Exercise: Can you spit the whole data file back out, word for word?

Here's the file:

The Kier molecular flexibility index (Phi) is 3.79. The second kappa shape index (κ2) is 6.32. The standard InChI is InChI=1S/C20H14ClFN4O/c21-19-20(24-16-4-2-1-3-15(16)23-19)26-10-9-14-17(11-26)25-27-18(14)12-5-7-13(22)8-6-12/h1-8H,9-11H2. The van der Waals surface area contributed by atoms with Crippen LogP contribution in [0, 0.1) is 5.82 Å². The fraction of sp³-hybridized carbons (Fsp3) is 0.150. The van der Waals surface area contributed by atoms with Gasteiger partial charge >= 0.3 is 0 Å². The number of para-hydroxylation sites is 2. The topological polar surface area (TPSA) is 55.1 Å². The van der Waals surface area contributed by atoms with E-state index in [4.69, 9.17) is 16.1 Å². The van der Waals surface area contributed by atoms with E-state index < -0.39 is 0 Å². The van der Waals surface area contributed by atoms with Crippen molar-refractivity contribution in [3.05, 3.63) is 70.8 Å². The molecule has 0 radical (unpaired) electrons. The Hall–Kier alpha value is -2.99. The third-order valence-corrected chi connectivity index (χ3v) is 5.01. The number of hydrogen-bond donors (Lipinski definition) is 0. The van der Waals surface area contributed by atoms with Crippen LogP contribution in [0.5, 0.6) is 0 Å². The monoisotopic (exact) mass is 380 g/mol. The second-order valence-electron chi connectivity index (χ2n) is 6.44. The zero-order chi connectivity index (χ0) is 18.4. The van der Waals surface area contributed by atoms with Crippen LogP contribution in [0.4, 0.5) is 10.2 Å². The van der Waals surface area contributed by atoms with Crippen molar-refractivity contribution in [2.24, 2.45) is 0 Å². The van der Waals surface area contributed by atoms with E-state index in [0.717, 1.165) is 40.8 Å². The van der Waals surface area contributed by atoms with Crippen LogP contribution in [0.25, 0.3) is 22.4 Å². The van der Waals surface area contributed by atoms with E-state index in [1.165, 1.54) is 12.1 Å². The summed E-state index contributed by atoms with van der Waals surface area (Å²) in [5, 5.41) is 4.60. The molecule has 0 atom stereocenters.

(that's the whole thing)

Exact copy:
The Kier molecular flexibility index (Phi) is 3.79. The second kappa shape index (κ2) is 6.32. The standard InChI is InChI=1S/C20H14ClFN4O/c21-19-20(24-16-4-2-1-3-15(16)23-19)26-10-9-14-17(11-26)25-27-18(14)12-5-7-13(22)8-6-12/h1-8H,9-11H2. The van der Waals surface area contributed by atoms with Crippen LogP contribution in [0, 0.1) is 5.82 Å². The fraction of sp³-hybridized carbons (Fsp3) is 0.150. The van der Waals surface area contributed by atoms with Gasteiger partial charge >= 0.3 is 0 Å². The number of para-hydroxylation sites is 2. The topological polar surface area (TPSA) is 55.1 Å². The van der Waals surface area contributed by atoms with E-state index in [4.69, 9.17) is 16.1 Å². The van der Waals surface area contributed by atoms with E-state index < -0.39 is 0 Å². The van der Waals surface area contributed by atoms with Crippen molar-refractivity contribution in [3.05, 3.63) is 70.8 Å². The molecule has 0 radical (unpaired) electrons. The Hall–Kier alpha value is -2.99. The third-order valence-corrected chi connectivity index (χ3v) is 5.01. The number of hydrogen-bond donors (Lipinski definition) is 0. The van der Waals surface area contributed by atoms with Crippen LogP contribution in [0.5, 0.6) is 0 Å². The monoisotopic (exact) mass is 380 g/mol. The second-order valence-electron chi connectivity index (χ2n) is 6.44. The zero-order chi connectivity index (χ0) is 18.4. The van der Waals surface area contributed by atoms with Crippen LogP contribution in [0.4, 0.5) is 10.2 Å². The van der Waals surface area contributed by atoms with Crippen molar-refractivity contribution in [2.24, 2.45) is 0 Å². The van der Waals surface area contributed by atoms with E-state index in [0.717, 1.165) is 40.8 Å². The van der Waals surface area contributed by atoms with Crippen LogP contribution in [0.25, 0.3) is 22.4 Å². The van der Waals surface area contributed by atoms with E-state index in [1.165, 1.54) is 12.1 Å². The summed E-state index contributed by atoms with van der Waals surface area (Å²) in [5, 5.41) is 4.60. The molecule has 0 atom stereocenters.